Hire or promote managers from within? Full guide 2023

hire or promote managers from within

Promote managers or hire from within?


Most businesses want to expand their companies. But with growth, there is an increasing need for managers who serve as a bridge between different layers of work. You would want to redistribute the tasks so that they do not hinder the proper functioning of your company.  Should you go for outsourcing and hire a new manager or hire or promote managers from within the position? It is a question that is frequently asked. How should one determine whether your employee is ready for management-related duties?


Is it better to build or buy?


In case a business experiences any type of growth – and, let’s face it, every company wants to grow – you’ll eventually need to appoint some managers. You have two options: hire an experienced manager from another company (buy) or promote one of your own employees to a managerial position (make). So, which is the best option? Of course, both options have superiority and drawbacks.


promote employees or hire from within



Pros and Cons of promoting managers from within


Internal promotion makes a couple of things easier. One of the positives is acquaintance with existing employees. You are already aware of their strengths and weaknesses. The current employee already knows your company and understands how it operates and what needs to be done for it to function properly. There are different grounds for internal promotion, and here are a couple of those examples:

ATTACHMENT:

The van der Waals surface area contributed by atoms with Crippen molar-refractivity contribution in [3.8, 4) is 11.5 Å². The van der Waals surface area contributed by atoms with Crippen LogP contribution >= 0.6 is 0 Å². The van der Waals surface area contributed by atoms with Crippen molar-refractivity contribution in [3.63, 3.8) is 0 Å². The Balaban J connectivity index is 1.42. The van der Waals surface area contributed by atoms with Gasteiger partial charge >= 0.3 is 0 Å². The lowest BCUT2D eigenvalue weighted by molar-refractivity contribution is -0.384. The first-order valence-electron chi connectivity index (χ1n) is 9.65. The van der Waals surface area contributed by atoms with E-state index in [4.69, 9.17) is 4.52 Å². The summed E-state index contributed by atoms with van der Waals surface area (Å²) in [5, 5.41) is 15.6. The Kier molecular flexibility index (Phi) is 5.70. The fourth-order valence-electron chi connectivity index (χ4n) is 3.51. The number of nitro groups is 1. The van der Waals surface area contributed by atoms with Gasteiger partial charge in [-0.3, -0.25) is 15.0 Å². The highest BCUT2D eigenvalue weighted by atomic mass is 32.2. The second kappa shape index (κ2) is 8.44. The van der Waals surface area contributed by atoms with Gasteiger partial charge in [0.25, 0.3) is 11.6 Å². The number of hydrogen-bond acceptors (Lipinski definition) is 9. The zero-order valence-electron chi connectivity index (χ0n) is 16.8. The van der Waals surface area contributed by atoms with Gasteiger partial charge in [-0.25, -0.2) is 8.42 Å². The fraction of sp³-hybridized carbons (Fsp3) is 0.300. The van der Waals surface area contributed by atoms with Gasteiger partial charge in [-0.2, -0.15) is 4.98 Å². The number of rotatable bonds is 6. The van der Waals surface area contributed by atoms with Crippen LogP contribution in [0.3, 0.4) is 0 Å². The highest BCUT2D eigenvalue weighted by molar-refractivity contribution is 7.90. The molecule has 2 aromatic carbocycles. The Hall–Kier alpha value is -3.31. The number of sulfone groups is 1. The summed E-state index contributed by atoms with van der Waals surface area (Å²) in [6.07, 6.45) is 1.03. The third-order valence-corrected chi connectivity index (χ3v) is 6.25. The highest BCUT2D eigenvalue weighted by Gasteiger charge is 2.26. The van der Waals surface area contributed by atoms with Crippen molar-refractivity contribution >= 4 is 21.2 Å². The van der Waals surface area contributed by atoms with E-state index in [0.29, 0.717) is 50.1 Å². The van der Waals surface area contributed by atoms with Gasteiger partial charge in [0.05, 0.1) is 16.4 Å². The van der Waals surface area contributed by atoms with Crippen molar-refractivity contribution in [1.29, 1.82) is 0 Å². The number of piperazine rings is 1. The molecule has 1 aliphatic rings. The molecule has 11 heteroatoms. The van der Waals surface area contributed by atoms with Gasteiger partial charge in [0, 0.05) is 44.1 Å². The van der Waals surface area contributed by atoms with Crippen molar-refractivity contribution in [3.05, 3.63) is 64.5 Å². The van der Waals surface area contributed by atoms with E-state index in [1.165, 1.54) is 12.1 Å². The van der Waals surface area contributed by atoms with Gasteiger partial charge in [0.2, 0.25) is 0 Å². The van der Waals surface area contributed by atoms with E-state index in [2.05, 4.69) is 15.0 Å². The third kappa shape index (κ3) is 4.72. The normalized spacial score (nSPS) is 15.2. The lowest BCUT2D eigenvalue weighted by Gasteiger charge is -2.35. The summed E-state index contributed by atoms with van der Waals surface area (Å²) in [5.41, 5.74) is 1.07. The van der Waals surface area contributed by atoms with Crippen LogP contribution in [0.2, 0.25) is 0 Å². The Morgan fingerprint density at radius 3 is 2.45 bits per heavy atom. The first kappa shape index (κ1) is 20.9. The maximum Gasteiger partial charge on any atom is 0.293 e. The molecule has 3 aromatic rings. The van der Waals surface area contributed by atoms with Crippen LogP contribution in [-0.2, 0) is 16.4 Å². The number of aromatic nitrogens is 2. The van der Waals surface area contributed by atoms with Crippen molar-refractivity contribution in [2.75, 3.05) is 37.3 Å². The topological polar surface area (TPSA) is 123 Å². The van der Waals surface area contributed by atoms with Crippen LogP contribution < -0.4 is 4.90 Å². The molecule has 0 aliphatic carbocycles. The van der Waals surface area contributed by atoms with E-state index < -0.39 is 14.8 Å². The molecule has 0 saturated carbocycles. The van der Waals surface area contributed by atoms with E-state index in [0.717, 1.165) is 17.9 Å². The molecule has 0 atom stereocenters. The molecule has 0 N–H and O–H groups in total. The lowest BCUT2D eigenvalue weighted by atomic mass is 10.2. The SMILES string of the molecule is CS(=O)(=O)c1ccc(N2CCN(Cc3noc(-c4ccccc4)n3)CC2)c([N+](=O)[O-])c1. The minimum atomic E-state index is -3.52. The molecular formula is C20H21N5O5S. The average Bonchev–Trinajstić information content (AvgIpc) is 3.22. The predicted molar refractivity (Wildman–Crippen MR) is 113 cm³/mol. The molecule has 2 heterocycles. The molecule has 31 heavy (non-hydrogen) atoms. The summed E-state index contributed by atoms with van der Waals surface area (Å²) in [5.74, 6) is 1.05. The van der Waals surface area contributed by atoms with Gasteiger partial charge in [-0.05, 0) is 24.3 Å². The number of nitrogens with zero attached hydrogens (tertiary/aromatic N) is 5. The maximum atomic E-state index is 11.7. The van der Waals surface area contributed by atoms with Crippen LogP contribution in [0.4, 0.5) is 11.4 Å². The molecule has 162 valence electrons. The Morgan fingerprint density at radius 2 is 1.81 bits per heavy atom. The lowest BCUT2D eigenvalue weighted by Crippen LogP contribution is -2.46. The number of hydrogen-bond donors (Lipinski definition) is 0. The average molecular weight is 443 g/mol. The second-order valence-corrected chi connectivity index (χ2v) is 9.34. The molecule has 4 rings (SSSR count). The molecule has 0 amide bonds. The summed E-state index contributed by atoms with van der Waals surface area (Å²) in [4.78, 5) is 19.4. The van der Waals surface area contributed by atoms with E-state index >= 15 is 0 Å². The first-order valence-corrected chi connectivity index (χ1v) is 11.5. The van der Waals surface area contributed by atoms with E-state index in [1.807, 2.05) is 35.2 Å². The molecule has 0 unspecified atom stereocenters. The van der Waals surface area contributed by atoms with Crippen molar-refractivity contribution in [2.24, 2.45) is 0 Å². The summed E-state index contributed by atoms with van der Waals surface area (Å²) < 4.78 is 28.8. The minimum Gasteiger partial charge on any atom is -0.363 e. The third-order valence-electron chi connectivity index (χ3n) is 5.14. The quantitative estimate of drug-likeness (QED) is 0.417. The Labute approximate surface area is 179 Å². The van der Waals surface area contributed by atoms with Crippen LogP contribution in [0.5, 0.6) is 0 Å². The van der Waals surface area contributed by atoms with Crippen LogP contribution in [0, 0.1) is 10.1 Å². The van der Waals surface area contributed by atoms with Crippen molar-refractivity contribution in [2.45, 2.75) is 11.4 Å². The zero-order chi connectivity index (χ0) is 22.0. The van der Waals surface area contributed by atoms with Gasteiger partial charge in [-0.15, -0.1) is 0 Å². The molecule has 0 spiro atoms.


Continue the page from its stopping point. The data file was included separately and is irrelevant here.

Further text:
Sense of familiarity with your employee. Internal hiring might be a better solution if the new position requires comprehensive knowledge and details of your product or service. Our company encourages internal hiring. Recently, we internally hired new candidates who already had a superior understanding of business, thus making it much easier for the company to move forward without losing time on teaching and training. 


Existing employees know and fit the work culture much better There must have been a situation where you hired someone who had quality skills but did not fit the organization’s overall culture. Most likely, these types of candidates are lacking something or cannot really find something that is compatible with the company’s work ethic and cultural environment.


Your best workers, who are looking for career advancements, will leave if they do not receive a worthy offer. Lack of career advancement is one of the main driving points for staff outflow. These types of workers are competitive and constantly looking for the betterment of their position.  Internal advancement can make them feel more motivated and worthy of their skillset, even though not everyone is going to look for career advancements such as becoming a manager, as some people are less career-oriented and are just looking for a stable job.


Lack of focus on career development is leading to less engagement among employees. Aside from internal promotion to managerial positions, it is crucially important to have a boost for employees within the organization. Otherwise, they will leave the company for further advancements which your company could not give.